Pluralistic: When you hear "fintech," think "unlicensed bank" (01 May 2023)

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A stately, columnated bank building, bedecked in garish payday lender signs.

When you hear "fintech," think "unlicensed bank" (permalink)

In theory, patents are for novel, useful inventions that aren't obvious "to a skilled practitioner of the art." But as computers ate our society, grifters began to receive patents for "doing something we've done for centuries…with a computer." "With a computer": those three words had the power to cloud patent examiners' minds.

Patent trolls – who secure "with a computer" patents and then extract ransoms from people doing normal things on threat of a lawsuit – are an underappreciated form of "tech exceptionalism." Normally, "tech exceptionalism" refers to bros who wave away things like privacy invasions by arguing that "with a computer" makes it all different.

These tech exceptionalists are the legit face of tech exceptionalism, the Forbes 30 Under 30 set. They're grifters, but they're celebrated grifters. There's a whole bottom-feeding sludge of tech exceptionalists that don't get the same kind of attention, like patent trolls.

Oh, and the fintech industry.

As Riley Quinn says, "when you hear 'fintech,' think: 'unlicensed bank.'" The majority of fintech "innovation" consists of adding "with a computer" to highly regulated activities and declaring them to be unregulated (and, in the case of crypto, unregulatable).

There are a lot of heavily regulated financial activities, like dealing in securities (something the crypto industry is definitely doing and claims it isn't). Most people don't buy or sell securities regularly – indeed, most Americans own little or no stocks.

But you know what regulated financial activity a lot of Americans participate in?

Going into debt.

As wages stagnate and the price of housing, medical care, childcare, transportation and education soar, Americans fund their consumption with debt. Trillions of dollars' worth of debt. Many of us are privileged to borrow money by walking into a bank and asking for a loan, but millions of Americans are denied that genteel experience.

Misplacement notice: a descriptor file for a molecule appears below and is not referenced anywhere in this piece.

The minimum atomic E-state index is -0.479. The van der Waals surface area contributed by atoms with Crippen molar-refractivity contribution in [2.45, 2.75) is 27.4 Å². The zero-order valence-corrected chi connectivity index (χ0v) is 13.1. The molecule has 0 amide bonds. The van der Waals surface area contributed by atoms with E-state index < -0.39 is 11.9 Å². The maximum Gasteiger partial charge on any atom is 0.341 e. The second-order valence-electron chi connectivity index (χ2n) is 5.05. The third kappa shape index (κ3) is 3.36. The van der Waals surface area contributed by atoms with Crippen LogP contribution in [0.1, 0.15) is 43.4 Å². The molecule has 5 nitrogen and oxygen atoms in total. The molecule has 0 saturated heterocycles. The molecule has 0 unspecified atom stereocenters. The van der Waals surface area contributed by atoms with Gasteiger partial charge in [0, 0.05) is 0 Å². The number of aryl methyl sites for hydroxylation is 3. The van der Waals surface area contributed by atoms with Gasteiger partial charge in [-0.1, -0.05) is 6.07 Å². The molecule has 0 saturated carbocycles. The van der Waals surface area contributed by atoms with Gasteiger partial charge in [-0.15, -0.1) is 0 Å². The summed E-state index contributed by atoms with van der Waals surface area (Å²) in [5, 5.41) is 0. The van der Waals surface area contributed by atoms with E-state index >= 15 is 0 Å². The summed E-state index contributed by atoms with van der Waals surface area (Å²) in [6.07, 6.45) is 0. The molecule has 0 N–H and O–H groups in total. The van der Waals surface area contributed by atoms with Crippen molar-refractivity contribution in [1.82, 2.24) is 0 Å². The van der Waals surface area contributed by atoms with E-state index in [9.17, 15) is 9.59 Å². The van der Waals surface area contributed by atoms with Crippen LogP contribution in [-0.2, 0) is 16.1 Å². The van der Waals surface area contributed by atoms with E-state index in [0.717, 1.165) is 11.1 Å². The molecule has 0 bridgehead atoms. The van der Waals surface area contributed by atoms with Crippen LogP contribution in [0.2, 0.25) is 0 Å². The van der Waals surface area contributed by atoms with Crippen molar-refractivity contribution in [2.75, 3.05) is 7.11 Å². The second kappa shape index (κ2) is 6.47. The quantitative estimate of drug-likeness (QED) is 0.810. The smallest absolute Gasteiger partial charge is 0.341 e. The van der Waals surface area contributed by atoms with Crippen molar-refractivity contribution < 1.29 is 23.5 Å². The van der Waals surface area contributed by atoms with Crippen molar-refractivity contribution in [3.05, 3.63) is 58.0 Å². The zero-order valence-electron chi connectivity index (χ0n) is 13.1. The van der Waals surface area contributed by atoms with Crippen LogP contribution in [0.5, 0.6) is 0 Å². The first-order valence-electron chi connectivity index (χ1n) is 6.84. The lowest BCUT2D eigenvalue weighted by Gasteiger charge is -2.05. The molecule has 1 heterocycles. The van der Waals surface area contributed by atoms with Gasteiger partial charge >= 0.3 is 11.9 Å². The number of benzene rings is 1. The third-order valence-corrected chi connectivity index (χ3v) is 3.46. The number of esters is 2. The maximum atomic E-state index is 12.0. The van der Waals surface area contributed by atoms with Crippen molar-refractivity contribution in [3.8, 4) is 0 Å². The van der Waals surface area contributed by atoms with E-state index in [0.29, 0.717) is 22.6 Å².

Instead, working Americans increasingly rely on payday lenders and other usurers who charge sky-high interest rates, on top of penalties and fees, trapping borrowers in an endless cycle of indebtedness. This is an historical sign of a civilization in decline: productive workers require loans to engage in useful activities. Normally, the activity pans out – the crop comes in, say – and the debt is repaid.

But eventually, you'll get a bad beat. The crop fails, the workshop burns down, a pandemic shuts down production. Instead of paying off your debt, you have to roll it over. Now, you're in an even worse situation, and the next time you catch a bad break, you go further into debt. Over time, all production comes under the control of creditors.

The historical answer to this is jubilee: a regular wiping-away of all debt. While this was often dressed up in moral language, there was an absolutely practical rationale for it. Without jubilee, eventually, all the farmers stop growing food so that they can grow ornamental flowers for their creditors' tables. Then, as starvation sets in, civilization collapses:

As the debt historian Michael Hudson says, "Debts that can't be paid, won't be paid." Without jubilee, indebtedness becomes a chronic and inescapable condition. As more and more creditors attach their claims to debtors' assets, they have to compete with one another to terrorize the debtor into paying them off, first. One creditor might threaten to garnish your paycheck. Another, to repossess your car. Another, to evict you from your home. Another, to break your arm. Debts that can't be paid, won't be paid – but when you have a choice between a broken arm and stealing from your kid's college fund or the cash-register, maybe the debt can be paid…a little. Of course, digital tools offer all kinds of exciting new tools for arm-breakers – immobilizing your car, say, or deleting the apps on your phone, starting with the ones you use most often:

Under Trump, payday lenders romped through America. A lobbyist for the payday lenders became a top Trump lawyer:

This lobbyist then oversaw Trump's appointment of a Consumer Finance Protection Bureau boss who deregulated payday lenders, opening the door to triple digit interest rates:

To justify this, the payday loan industry found corruptible academics and paid them to write papers defending payday loans as "inclusive." These papers were secretly co-authored by payday loan industry lobbyists:

Of course, Trump doesn't read academic papers, so the payday lenders also moved their annual conference to a Trump resort, writing the President a check for $1m: